The British Isles have had their taste of success in the U.S. boxoffice with
low-budget, unambitious fare. There was "The Full Monty", "Brassed Off", and
"The Trial of Ned Kelly". So, it's small wonder that every year some product
from those cousins abroad will come forth in another attempt at a similar
outcome. It just goes to prove that any formula for success is elusive and
thinking you have a movie with the same elements that proved so effective in
the past would garner a repeat. The latest in this thread of packaged
imports is "Evelyn". It doesn't do it.
It starts off with a plus. It's star, Pierce Brosnan, is very familiar from
the Bond series, last seen in
"Die Another Day", currently running big. Next plus for "Eleanor" is
surrounding him with a few other Irish-identified names, the likes of Aidan
Quinn (actually born in Illinois) and Stephen Rea, and Englishman Alan
(Where is Michael Caine when we need him?)
In any case, it would seem they depleted the island of just about anyone who
could bring commercial zing to the good ol' American audience. Then, to
brighten that outlook even more, they corral Julianna Margulies of "ER"
With a simplistic by-the-numbers script and a style of shoving subtleties in
your face like it was to be shown to no one with an IQ above 80 or an age
below 12, the film's creative chemistry is wasted.
Based on a real incident in Irish jurisprudence, the story outlines the case
of a father, two sons, a daughter by the name of Evelyn, and a wife who
abandons the lot. Turns out that Desmond Doyle, the now single father is not
allowed, by the established "Children's Act of 1941", to raise his children
without the consent of the mother. In this case she's so long gone, and for
good, that this is not an option.
But, fighting for them is, and Doyle's fight begins with himself. After
being turned away by the government minister who presides over the terms of
the Children's Act and protects it like his appointment was at stake, Doyle,
a painter by trade, realizes that he needs to gain continuous, reliable
employment. To win the affections of temporary barmaid Bernadette (Julianna
Margulies) he must conquer his drinking habit.
On the way to those goals, he manages to enlist the aid of a powerful legal
team (Stephen Rea, Aidan Quinn, Alan Bates) and after being soundly rejected
by the lower court, his legal team takes the matter to the supreme court of
Ireland where, it seems, constitutional issues are heard. Their study of
several articles of that document show that the Children's Act is in
contravention of the Irish constitution. The only problem is that the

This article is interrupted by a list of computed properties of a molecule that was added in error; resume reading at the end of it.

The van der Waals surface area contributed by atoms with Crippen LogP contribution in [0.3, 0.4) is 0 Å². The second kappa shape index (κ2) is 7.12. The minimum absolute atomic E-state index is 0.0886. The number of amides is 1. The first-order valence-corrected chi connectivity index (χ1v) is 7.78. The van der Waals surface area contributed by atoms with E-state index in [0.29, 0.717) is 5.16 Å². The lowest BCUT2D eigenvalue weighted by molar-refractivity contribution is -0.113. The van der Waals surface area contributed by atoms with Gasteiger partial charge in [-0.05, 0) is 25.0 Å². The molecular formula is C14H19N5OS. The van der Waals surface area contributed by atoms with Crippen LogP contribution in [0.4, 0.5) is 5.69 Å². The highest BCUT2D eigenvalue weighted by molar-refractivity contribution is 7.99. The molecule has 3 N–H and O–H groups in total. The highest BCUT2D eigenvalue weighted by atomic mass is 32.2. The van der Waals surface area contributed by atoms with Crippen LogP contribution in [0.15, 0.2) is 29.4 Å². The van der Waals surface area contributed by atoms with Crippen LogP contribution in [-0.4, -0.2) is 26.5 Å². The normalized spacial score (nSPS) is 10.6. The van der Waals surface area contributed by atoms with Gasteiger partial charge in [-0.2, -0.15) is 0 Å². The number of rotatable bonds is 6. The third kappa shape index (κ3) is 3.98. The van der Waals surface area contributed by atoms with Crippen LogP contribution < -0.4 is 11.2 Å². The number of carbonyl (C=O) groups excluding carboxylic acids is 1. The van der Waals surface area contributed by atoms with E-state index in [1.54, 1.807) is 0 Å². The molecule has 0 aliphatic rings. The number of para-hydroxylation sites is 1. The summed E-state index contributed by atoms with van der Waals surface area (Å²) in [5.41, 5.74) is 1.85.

statute is ingrained and, to allow otherwise is a bitter pill of a people's
victory the court and the ministers of government won't swallow. They
dissemble all they can in order to twist the interpretation in order to avoid
a reform that logic demands.
How it ends is not for us to divulge here. Let's say the acting is
professional, the screenplay doesn't make very much of that, it's fun seeing
Pierce Brosnan shed of his James Bond personna and divulging the hidden
down-to-earth mannerisms of a pro who should get out more. Finally, there's
the title character portrayer, Sophie Vavasseur, who is just as charming as
the piece requires.
Yes, "Evelyn" is heartwarming and, yes, it's inspirational. Many will be
taken in by it. The trouble enters the picture when it it pushes those
themes down your throat, to the point of making itself an outright tract on
touchy, feely platitudes and ill-advised flourishes. It's called corn. The
most egregious of this is the melodramatic appearance of the preposterous
"angel rays" -- just when little Evelyn is in the witness box and in need of
a little celestial confidence building. This kind of shameless movie
mentality went out with separated beds, or so one might have wished.
Among the legal team there is no anger, anxiety or much beyond a good ol'
boys insouciant trip to the library. These big guns barely crease their
ascots as this major legal battle is put together -- little more than a romp
for these gentlemen, both as unchallenged actors reading simplistic lines and
as the legal tacticians they so feebly portray.
Because of such Sunday school simplicity, the virtues of the film are
inadequate to lift the picture out of a middling level of dramatic interest
or to inspire much by way of wide admiration by any but the arch and
indiscrimanate romantics out there. But, Brosnan's work shows such a high
level of sincerity and dedication that we encourage him to continue in the
non-Bond mold. His intelligence and modulation shows through and will see
him through, given better developed material.
As fine a director as Bruce Beresford has been in the past, he should have
known better than to allow such superficial trivialities and celestial
nonsense to seep into the staging. After all, he directed "Tender Mercies"
and "Driving Miss Daisy", two films graced with superb screenwriting. This
screenplay by Paul Pender ("Cadfael" 1994 TV series) is not that -- it might
have been directed by some Sunday school teacher who read a book on movie
making. The result, for this movielover, is too much cloying, bathetic
blarney and stock characters.
The soundtrack includes a number by the singular Van Morrison but does not
incorporate two marvelous traditional folk songs sung convincingly and well
by Brosnan in the picture.
~~ Jules Brenner